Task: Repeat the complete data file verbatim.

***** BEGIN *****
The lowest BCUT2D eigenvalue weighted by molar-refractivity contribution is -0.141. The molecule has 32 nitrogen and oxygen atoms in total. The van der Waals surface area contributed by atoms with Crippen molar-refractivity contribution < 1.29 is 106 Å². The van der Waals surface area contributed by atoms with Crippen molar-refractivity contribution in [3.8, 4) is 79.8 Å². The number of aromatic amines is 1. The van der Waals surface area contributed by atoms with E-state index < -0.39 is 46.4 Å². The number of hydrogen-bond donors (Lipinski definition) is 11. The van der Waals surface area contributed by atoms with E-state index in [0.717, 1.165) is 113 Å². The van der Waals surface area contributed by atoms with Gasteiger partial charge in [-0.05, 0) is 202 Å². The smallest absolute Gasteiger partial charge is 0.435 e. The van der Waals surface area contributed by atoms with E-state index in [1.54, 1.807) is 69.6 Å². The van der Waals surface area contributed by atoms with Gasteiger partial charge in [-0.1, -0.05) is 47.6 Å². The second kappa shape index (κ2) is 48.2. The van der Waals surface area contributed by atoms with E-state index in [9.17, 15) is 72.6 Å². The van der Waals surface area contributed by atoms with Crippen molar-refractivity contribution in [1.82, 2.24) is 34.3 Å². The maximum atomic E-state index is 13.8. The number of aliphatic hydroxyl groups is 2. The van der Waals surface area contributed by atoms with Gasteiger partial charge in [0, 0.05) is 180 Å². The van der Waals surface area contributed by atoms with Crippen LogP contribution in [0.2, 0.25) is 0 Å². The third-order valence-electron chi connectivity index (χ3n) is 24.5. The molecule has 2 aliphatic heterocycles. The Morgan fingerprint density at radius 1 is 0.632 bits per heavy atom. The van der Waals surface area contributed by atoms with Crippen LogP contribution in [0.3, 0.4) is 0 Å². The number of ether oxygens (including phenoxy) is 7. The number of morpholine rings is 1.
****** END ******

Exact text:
The lowest BCUT2D eigenvalue weighted by molar-refractivity contribution is -0.141. The molecule has 32 nitrogen and oxygen atoms in total. The van der Waals surface area contributed by atoms with Crippen molar-refractivity contribution < 1.29 is 106 Å². The van der Waals surface area contributed by atoms with Crippen molar-refractivity contribution in [3.8, 4) is 79.8 Å². The number of aromatic amines is 1. The van der Waals surface area contributed by atoms with E-state index < -0.39 is 46.4 Å². The number of hydrogen-bond donors (Lipinski definition) is 11. The van der Waals surface area contributed by atoms with E-state index in [0.717, 1.165) is 113 Å². The van der Waals surface area contributed by atoms with Gasteiger partial charge in [-0.05, 0) is 202 Å². The smallest absolute Gasteiger partial charge is 0.435 e. The van der Waals surface area contributed by atoms with E-state index in [1.54, 1.807) is 69.6 Å². The van der Waals surface area contributed by atoms with Gasteiger partial charge in [-0.1, -0.05) is 47.6 Å². The second kappa shape index (κ2) is 48.2. The van der Waals surface area contributed by atoms with E-state index in [9.17, 15) is 72.6 Å². The van der Waals surface area contributed by atoms with Crippen molar-refractivity contribution in [1.82, 2.24) is 34.3 Å². The maximum atomic E-state index is 13.8. The number of aliphatic hydroxyl groups is 2. The van der Waals surface area contributed by atoms with Gasteiger partial charge in [0, 0.05) is 180 Å². The van der Waals surface area contributed by atoms with Crippen LogP contribution in [0.2, 0.25) is 0 Å². The third-order valence-electron chi connectivity index (χ3n) is 24.5. The molecule has 2 aliphatic heterocycles. The Morgan fingerprint density at radius 1 is 0.632 bits per heavy atom. The van der Waals surface area contributed by atoms with Crippen LogP contribution in [0.3, 0.4) is 0 Å². The number of ether oxygens (including phenoxy) is 7. The number of morpholine rings is 1.